Old 09-26-2015, 11:33 AM
 
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Aren't P's required to take some action when a kid makes a bad threat? I can relate though of serious issues being ignored. It is so frustrating when no1 sees or wants to see something because if they did, they'd have to do something about it. It seems to be the norm for some people nowadays.
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Teachers Calling the Police
Old 09-26-2015, 01:36 PM
 
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In a neighboring district a few years ago, a kid threatened a teacher and to shoot up the school. The admin. didn't do anything, so the teacher called the police! I think he even called in class. The kid was arrested and removed ASAP. It made the local newspapers.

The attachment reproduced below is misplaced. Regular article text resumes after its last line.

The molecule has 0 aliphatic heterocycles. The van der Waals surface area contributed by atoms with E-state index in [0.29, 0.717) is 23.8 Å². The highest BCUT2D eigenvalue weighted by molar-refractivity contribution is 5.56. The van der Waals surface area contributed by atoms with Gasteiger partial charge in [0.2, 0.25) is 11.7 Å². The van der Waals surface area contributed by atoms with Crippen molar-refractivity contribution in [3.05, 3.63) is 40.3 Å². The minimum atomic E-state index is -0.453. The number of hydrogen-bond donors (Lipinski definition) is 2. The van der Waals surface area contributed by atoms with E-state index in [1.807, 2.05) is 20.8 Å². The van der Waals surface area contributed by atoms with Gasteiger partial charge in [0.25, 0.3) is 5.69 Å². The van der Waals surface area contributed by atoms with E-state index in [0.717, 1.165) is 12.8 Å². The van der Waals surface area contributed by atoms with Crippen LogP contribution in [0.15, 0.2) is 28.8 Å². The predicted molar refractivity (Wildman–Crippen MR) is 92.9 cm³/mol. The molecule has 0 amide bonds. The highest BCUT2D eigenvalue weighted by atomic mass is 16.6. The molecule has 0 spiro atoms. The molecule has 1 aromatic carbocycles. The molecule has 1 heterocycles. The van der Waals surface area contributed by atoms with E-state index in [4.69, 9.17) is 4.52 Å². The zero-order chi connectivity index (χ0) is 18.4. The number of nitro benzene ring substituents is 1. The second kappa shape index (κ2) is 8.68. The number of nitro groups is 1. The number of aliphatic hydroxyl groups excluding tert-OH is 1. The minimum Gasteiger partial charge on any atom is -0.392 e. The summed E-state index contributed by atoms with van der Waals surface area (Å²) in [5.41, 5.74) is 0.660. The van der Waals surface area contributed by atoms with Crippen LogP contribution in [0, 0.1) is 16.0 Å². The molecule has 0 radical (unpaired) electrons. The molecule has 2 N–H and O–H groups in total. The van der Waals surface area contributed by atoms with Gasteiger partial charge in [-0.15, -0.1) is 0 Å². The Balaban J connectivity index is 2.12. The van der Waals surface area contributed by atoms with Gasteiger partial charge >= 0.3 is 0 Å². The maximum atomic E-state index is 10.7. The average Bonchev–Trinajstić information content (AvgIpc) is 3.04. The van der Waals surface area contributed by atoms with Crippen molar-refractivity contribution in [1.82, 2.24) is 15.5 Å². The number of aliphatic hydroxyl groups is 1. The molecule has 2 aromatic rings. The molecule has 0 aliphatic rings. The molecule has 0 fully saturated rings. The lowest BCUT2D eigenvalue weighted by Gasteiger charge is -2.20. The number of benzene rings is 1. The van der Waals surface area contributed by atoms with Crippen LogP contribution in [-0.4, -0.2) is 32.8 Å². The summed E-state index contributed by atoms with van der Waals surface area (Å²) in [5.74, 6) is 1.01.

Like hiker1 said, telling a few parents is a great idea if you want something done.
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Old 09-26-2015, 08:27 PM
 
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Any threat towards a school, an individual, or anything should be taken seriously. How quickly we forget such incidents of violence on school campuses. Never say, "Not at my school" because that won't go over to well on the nightly news after your school has an active shooter situation. Just because this kid has issues, that should raise eyebrows faster than a more stable student. Again, how quickly we forget.
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Old 09-26-2015, 09:07 PM
 
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Even if the principal, for some crazy reason, doesn't think the incident is worthy of any further action, your email still deserves a response.